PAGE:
New nature reserve for the Russian Arctic
Murmansk, Russia – A new nature reserve has been approved for Vaigach Island in the western Russian Arctic by the Nenets Autonomous District administration.
The new 243,000-hectare nature reserve will help protect threatened arctic species such as polar bears, Atlantic walrus, white-beak loon, and one of the region’s largest mass nestings of waterfowls.
The island is surrounded by the Barents and Kara seas and its coastal waters are frequented by a number of marine mammals including Atlantic walrus, grey seal, harbour porpoise, bottlenose dolphin, humpback whale, northern blue whale, northern fin whale and sei whale. In recent years the numbers many of these species has become unstable.
WWF assisted in the creation of the nature reserve, which took two years to complete. It is hoped that the new protected area status will help protect the island from increasing industrial development in the region.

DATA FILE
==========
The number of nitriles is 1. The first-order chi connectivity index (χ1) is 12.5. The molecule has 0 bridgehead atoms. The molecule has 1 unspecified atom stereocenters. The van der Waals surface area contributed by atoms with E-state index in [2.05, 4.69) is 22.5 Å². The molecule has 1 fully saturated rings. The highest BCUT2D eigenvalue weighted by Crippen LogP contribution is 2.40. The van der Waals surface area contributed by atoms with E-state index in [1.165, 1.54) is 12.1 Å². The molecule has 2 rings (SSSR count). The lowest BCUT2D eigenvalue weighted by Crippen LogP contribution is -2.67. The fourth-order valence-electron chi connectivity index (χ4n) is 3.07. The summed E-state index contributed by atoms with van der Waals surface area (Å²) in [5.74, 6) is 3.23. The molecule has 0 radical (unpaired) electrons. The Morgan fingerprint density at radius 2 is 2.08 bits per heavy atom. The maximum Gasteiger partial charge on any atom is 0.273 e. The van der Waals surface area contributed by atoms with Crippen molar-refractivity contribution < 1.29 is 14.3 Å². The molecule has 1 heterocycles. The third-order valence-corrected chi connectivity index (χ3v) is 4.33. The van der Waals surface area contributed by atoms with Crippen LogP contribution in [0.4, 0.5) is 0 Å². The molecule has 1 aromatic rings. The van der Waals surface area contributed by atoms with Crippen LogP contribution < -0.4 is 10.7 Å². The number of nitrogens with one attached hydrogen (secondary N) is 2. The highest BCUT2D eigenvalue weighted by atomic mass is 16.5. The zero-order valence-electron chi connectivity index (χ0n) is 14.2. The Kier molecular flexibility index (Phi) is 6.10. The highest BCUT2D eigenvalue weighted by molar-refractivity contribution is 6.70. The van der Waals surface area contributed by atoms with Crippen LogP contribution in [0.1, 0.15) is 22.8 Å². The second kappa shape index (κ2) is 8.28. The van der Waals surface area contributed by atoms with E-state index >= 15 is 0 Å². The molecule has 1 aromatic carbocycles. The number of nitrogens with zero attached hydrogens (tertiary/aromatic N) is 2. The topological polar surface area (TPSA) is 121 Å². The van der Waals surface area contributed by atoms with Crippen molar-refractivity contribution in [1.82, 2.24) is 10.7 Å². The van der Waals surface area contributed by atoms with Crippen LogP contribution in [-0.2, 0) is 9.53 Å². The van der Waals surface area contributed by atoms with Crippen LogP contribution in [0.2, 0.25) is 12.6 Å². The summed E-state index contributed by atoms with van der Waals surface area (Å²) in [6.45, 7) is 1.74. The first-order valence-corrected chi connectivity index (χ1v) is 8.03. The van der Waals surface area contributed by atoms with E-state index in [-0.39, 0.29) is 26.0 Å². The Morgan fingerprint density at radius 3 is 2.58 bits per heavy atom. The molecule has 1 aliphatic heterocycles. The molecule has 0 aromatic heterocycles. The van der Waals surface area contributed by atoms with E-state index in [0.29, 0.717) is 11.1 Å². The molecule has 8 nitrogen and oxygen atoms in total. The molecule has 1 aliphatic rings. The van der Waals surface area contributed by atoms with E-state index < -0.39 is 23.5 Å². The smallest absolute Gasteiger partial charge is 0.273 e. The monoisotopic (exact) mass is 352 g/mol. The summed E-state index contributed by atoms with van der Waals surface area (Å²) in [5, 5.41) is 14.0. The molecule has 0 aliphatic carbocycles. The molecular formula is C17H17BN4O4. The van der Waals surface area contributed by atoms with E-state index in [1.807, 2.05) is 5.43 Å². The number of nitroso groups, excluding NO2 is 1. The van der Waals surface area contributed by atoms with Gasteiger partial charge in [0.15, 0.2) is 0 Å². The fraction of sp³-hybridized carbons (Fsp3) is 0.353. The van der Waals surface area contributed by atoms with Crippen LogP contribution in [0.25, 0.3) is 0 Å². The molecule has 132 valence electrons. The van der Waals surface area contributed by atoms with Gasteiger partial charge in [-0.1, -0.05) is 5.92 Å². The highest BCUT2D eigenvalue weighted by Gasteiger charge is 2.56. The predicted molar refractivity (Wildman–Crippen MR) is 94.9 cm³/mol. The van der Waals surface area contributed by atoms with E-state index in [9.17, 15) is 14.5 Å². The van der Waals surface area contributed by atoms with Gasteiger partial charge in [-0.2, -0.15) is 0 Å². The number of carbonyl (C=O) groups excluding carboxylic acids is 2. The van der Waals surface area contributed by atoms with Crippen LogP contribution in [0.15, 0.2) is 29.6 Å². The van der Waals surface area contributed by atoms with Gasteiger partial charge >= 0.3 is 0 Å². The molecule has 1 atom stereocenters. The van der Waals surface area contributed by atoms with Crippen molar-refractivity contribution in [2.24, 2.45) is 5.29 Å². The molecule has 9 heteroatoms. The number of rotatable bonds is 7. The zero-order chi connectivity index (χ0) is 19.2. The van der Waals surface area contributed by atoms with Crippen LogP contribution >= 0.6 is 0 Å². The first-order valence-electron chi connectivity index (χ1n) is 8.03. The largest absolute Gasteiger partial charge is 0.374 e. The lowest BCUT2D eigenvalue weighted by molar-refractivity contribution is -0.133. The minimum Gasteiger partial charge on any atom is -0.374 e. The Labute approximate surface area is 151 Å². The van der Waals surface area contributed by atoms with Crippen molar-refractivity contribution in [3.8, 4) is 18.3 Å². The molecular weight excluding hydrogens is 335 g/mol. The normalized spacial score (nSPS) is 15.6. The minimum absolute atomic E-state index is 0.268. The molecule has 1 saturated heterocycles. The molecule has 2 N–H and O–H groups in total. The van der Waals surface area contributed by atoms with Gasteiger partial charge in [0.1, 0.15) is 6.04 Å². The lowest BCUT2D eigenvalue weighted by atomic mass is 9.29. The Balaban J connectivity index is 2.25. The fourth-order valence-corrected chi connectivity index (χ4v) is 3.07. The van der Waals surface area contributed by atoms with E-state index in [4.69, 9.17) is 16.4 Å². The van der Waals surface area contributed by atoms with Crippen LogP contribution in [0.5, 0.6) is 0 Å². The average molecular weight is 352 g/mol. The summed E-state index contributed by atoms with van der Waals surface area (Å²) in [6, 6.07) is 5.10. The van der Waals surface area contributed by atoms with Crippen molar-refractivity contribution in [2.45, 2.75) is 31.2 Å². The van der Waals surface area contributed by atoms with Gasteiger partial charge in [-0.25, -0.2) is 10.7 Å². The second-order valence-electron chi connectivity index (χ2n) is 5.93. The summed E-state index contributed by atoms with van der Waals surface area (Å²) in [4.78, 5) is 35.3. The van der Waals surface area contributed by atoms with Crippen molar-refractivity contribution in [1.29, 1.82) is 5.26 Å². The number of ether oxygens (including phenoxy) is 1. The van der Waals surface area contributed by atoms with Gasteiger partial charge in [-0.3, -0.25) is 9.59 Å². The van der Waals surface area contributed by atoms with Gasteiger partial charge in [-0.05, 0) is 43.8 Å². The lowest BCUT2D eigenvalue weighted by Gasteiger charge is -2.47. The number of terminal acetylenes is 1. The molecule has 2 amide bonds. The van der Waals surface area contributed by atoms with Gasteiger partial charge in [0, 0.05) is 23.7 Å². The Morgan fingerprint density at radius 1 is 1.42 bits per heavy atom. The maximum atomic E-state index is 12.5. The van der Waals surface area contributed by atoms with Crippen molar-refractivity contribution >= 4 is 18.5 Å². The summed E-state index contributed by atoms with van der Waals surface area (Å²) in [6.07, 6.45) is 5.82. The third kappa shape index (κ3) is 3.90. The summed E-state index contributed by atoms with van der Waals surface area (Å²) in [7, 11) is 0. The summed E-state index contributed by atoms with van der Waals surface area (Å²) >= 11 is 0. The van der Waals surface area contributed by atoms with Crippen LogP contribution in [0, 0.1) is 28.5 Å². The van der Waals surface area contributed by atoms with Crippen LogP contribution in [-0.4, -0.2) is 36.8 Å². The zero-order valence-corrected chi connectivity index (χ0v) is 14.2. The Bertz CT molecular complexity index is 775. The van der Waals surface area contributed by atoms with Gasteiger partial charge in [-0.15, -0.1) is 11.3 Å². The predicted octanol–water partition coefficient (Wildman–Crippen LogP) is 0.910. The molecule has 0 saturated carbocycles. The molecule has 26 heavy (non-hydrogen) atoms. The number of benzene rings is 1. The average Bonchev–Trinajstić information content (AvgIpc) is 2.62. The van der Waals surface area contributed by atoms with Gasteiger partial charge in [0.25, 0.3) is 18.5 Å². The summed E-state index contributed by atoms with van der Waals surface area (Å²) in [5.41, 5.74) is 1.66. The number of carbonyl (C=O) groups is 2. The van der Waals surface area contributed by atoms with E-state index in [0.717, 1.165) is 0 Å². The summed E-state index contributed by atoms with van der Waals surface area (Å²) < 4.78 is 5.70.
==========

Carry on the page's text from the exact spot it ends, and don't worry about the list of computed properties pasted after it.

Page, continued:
“We are satisfied that one of the most valuable places in the Russian Arctic is now under protection" said Oleg Sutkaitis, project coordinator of WWF’s Barents Sea Ecoregion office.
"We hope to continue our success and develop more protected areas in the Nenets Autonomous District.”
Vaigach Island is also culturally significant for the indigenous Nenets people who have visited the island for thousands of years to worship their gods. The main Nenets sacred site is on Cape Dyakonov, where an idol depicting the seven-faced Vesako (the head of all Nenets deities) is surrounded by hundreds of small wood and stone idols.
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